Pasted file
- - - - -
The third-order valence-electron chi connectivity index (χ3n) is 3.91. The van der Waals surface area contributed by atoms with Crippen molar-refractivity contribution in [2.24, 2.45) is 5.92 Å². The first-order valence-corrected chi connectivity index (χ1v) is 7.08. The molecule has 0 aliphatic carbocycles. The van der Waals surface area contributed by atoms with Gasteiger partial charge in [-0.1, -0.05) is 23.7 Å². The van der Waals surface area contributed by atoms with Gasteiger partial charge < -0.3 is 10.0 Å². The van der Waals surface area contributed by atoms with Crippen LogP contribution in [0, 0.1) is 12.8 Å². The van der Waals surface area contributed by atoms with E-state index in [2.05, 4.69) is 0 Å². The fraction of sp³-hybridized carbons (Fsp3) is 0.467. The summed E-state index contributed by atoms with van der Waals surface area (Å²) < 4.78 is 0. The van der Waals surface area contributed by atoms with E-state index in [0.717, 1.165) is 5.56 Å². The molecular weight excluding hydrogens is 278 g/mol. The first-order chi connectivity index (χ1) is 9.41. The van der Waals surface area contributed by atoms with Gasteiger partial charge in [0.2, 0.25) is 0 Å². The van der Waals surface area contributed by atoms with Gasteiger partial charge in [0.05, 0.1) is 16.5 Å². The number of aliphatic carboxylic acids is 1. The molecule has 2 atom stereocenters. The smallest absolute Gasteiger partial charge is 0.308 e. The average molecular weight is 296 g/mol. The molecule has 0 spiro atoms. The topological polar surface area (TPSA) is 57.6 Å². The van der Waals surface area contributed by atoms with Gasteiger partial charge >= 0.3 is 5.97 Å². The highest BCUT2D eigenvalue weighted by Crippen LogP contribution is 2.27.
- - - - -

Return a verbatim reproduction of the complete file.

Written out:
The third-order valence-electron chi connectivity index (χ3n) is 3.91. The van der Waals surface area contributed by atoms with Crippen molar-refractivity contribution in [2.24, 2.45) is 5.92 Å². The first-order valence-corrected chi connectivity index (χ1v) is 7.08. The molecule has 0 aliphatic carbocycles. The van der Waals surface area contributed by atoms with Gasteiger partial charge in [-0.1, -0.05) is 23.7 Å². The van der Waals surface area contributed by atoms with Gasteiger partial charge < -0.3 is 10.0 Å². The van der Waals surface area contributed by atoms with Crippen LogP contribution in [0, 0.1) is 12.8 Å². The van der Waals surface area contributed by atoms with E-state index in [2.05, 4.69) is 0 Å². The fraction of sp³-hybridized carbons (Fsp3) is 0.467. The summed E-state index contributed by atoms with van der Waals surface area (Å²) < 4.78 is 0. The van der Waals surface area contributed by atoms with E-state index in [0.717, 1.165) is 5.56 Å². The molecular weight excluding hydrogens is 278 g/mol. The first-order chi connectivity index (χ1) is 9.41. The van der Waals surface area contributed by atoms with Gasteiger partial charge in [0.2, 0.25) is 0 Å². The van der Waals surface area contributed by atoms with Gasteiger partial charge in [0.05, 0.1) is 16.5 Å². The number of aliphatic carboxylic acids is 1. The molecule has 2 atom stereocenters. The smallest absolute Gasteiger partial charge is 0.308 e. The average molecular weight is 296 g/mol. The molecule has 0 spiro atoms. The topological polar surface area (TPSA) is 57.6 Å². The van der Waals surface area contributed by atoms with Gasteiger partial charge >= 0.3 is 5.97 Å². The highest BCUT2D eigenvalue weighted by Crippen LogP contribution is 2.27.